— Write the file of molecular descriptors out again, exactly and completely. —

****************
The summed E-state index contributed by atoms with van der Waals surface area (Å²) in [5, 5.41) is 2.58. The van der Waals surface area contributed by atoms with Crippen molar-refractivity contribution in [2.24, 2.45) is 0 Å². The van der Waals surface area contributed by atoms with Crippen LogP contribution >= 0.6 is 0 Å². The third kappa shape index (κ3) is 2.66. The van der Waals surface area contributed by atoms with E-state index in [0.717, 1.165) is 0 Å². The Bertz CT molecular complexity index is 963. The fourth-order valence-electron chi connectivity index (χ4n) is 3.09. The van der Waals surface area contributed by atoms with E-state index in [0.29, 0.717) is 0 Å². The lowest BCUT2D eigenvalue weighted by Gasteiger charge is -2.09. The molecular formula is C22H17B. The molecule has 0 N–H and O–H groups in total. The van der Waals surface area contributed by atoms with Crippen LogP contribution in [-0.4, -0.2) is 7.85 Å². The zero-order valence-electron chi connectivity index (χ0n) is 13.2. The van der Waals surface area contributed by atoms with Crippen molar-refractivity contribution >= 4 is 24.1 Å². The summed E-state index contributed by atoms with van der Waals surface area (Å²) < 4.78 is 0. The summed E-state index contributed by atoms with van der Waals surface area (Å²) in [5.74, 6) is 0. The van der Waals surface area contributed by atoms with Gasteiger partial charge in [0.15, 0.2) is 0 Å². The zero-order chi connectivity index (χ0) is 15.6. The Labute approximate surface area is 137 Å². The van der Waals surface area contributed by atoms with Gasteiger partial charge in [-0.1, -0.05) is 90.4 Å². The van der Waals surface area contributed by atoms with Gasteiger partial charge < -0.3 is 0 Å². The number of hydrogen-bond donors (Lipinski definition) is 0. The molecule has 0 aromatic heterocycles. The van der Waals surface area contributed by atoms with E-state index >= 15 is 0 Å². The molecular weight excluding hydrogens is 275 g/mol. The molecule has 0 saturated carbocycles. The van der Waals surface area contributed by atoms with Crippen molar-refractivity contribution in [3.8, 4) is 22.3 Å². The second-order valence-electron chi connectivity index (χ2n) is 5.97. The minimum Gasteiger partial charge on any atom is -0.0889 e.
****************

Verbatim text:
The summed E-state index contributed by atoms with van der Waals surface area (Å²) in [5, 5.41) is 2.58. The van der Waals surface area contributed by atoms with Crippen molar-refractivity contribution in [2.24, 2.45) is 0 Å². The van der Waals surface area contributed by atoms with Crippen LogP contribution >= 0.6 is 0 Å². The third kappa shape index (κ3) is 2.66. The van der Waals surface area contributed by atoms with E-state index in [0.717, 1.165) is 0 Å². The Bertz CT molecular complexity index is 963. The fourth-order valence-electron chi connectivity index (χ4n) is 3.09. The van der Waals surface area contributed by atoms with E-state index in [0.29, 0.717) is 0 Å². The lowest BCUT2D eigenvalue weighted by Gasteiger charge is -2.09. The molecular formula is C22H17B. The molecule has 0 N–H and O–H groups in total. The van der Waals surface area contributed by atoms with Crippen LogP contribution in [-0.4, -0.2) is 7.85 Å². The zero-order valence-electron chi connectivity index (χ0n) is 13.2. The van der Waals surface area contributed by atoms with Crippen molar-refractivity contribution >= 4 is 24.1 Å². The summed E-state index contributed by atoms with van der Waals surface area (Å²) < 4.78 is 0. The summed E-state index contributed by atoms with van der Waals surface area (Å²) in [5.74, 6) is 0. The van der Waals surface area contributed by atoms with Gasteiger partial charge in [0.15, 0.2) is 0 Å². The zero-order chi connectivity index (χ0) is 15.6. The Labute approximate surface area is 137 Å². The van der Waals surface area contributed by atoms with Gasteiger partial charge in [-0.1, -0.05) is 90.4 Å². The van der Waals surface area contributed by atoms with Gasteiger partial charge < -0.3 is 0 Å². The number of hydrogen-bond donors (Lipinski definition) is 0. The molecule has 0 aromatic heterocycles. The van der Waals surface area contributed by atoms with E-state index >= 15 is 0 Å². The molecular weight excluding hydrogens is 275 g/mol. The molecule has 0 saturated carbocycles. The van der Waals surface area contributed by atoms with Crippen molar-refractivity contribution in [3.8, 4) is 22.3 Å². The second-order valence-electron chi connectivity index (χ2n) is 5.97. The minimum Gasteiger partial charge on any atom is -0.0889 e.